Because of his "Kill Bill" rant in his blog, ESPN fired Gregg Easterbrook from his "Tuesday Morning Quarterback" job and removed all his archived columns. I think it's a major overreaction by ESPN to comments that clearly were made in haste and without the benefit of an editor. Possibly they're trying to be oversensitive now, in the wake of Rush Limbaugh's racist comments on their NFL pregame show, but in this case, it's obviously a case of retribution by Michael Eisner for Easterbrook's disparaging comments. Howard Kurtz has some quotes to this effect by Easterbrook's colleagues and friends over at the Washington Post. Even though Easterbrook's blog and his gig aren't related, I can understand to some extent why ESPN took the action it did. My other favorite columnist on Page 2 is Bill Simmons, and he always restrains himself from commenting on his employers or their coverage of sporting events. I wish we could get his insights on ESPN and ABC, but I understand that he's able to keep his gig by keeping his mouth shut. It looks like Easterbrook would have been wise to follow the Sports Guy's lead. But that doesn't excuse ESPN for its knee-jerk reaction, especially in light of his total apology. The man isn't anti-Semitic, and he's paid for his mistake. Let him keep his job, for God's sake.

I've sent a nasty e-mail to the editors at and a message of support to Easterbrook himself. I hope that he can find another home for TMQ; it's been a highlight of my football season for two years now. Where else will I find out about the hottest cheerleaders in the league? Stop me before I e-mail again!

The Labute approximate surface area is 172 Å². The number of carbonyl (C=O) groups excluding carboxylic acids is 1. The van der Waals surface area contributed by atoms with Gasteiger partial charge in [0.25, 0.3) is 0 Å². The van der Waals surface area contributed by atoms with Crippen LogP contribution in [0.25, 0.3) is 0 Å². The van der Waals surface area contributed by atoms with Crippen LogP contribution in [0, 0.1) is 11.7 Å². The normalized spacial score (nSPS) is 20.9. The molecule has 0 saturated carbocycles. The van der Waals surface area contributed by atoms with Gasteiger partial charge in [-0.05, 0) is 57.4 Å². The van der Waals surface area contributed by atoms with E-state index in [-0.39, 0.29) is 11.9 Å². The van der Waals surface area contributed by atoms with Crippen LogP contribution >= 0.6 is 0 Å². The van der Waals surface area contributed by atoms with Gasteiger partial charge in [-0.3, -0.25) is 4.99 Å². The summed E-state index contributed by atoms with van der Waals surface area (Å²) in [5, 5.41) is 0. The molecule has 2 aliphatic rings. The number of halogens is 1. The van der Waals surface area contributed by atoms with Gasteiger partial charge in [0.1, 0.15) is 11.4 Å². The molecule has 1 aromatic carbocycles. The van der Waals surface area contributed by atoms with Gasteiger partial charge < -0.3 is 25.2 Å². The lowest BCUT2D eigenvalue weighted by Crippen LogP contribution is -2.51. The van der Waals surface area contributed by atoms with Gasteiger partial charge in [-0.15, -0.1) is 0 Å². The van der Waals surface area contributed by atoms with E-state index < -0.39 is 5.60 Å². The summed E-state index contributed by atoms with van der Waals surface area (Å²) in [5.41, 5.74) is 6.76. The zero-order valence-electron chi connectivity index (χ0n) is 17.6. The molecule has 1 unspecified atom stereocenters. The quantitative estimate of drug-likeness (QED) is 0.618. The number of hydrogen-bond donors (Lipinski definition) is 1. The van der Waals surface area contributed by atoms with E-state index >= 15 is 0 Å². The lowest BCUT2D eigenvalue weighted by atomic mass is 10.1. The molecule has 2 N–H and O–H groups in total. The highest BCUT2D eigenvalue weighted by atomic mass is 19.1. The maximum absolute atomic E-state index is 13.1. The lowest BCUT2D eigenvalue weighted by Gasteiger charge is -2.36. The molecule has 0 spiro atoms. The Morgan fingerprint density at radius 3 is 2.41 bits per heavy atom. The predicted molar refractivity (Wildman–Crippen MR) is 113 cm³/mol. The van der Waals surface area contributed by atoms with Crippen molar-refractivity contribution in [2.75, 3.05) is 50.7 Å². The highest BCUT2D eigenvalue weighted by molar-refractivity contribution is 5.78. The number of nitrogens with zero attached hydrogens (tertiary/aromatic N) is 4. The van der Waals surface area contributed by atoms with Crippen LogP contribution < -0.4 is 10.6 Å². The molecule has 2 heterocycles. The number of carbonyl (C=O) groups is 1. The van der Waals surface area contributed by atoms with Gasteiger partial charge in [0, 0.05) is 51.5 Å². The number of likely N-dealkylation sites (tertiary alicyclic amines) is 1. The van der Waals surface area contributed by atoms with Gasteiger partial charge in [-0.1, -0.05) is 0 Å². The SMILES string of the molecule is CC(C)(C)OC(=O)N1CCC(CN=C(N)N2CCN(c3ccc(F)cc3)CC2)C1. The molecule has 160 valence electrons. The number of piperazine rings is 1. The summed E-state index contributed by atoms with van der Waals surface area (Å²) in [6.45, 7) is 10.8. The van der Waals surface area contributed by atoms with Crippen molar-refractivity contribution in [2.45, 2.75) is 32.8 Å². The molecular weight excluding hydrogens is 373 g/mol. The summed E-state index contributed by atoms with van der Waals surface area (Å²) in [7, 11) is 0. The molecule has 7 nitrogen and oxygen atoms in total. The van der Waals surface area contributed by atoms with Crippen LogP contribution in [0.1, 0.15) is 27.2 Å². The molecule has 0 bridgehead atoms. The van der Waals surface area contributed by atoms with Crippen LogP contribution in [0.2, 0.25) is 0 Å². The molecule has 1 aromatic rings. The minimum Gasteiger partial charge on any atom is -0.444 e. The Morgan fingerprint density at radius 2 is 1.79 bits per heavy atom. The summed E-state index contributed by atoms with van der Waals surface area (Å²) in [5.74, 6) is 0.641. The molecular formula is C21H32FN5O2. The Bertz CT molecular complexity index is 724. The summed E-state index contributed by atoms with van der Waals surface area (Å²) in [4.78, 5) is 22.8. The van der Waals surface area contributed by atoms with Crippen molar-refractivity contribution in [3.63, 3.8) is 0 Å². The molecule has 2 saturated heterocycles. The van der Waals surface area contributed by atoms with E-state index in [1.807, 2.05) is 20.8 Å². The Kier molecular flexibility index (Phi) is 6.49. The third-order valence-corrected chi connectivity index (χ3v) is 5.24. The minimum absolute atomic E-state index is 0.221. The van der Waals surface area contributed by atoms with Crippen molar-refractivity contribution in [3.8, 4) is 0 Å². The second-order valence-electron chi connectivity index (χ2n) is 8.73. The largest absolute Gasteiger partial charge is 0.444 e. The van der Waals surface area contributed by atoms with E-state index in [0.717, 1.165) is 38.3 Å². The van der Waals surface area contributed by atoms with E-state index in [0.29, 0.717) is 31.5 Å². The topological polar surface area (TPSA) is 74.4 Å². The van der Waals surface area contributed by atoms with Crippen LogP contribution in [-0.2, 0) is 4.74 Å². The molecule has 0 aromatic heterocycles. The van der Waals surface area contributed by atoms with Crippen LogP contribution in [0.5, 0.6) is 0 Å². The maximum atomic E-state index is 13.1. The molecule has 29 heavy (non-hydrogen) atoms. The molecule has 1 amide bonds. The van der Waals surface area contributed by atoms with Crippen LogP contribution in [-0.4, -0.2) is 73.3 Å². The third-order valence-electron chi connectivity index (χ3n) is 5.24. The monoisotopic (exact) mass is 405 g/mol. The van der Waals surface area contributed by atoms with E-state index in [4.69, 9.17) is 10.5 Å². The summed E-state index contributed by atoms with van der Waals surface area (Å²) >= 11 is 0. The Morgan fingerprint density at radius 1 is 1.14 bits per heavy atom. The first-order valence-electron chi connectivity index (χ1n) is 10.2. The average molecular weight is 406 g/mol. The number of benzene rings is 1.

Sunday, October 19, 2003

Tour de Bronx

I spent most of Sunday on the free Tour de Bronx bike ride. I left my apartment at 8:30 AM to meet up with some other cyclists riding from Central Park to the start. When we got there, it was chilly and cloudy but dry. Around 10 a cold rain fell and threatened to call off the ride, or at least started to convince me to go home and get back into bed. But I ate a massive cheeseburger and fries for dinner on Saturday, and I wasn't about to go back without working that off. When the rain eased at 10:30 the organizers started the ride, and a sodden crowd of riders went forth. Except for being wet for about half the ride, I enjoyed myself. It was tougher than the last time I rode it, in 2001. About half the route followed the TA Century route through the Bronx, so I was familiar with the streets. There were more hills on this route than there were the last time, including the Riverdale hills that are a part of the TA Century as well. The annoying aspect of the ride was the constant police presence. I don't mind having the police around; at one point I saw a woman who'd had a nasty fall, and another rider flagged down a passing cop about two minutes later. But the police formed a cordon or "safety cell" around the ride, so there were frequent stops where they held the riders while closing the streets ahead of the group. It was only a 40-mile ride, which I could have covered in about four hours, but with the holdups it took me about 4 1/2 hours instead. Still, the sun came out in the afternoon, and there were some tasty snacks at the rest stops. I didn't mind all the hills, even the long climb to Poe Park at the end, but my legs will be hurting tomorrow.

Friday, October 17, 2003

The Sports Guy on last night's Yankees-Red Sox game

As I was watching last night's game, at some point in the eighth inning I said to Liz, "The Sports Guy must be losing his mind right about now." Sure enough, he was: Paradise lost, again. I'm not a fan of either team in last night's game, but I definitely know how he feels. This part of his column describes how I feel about the Pittsburgh Steelers, and sometimes the Pirates and Penguins: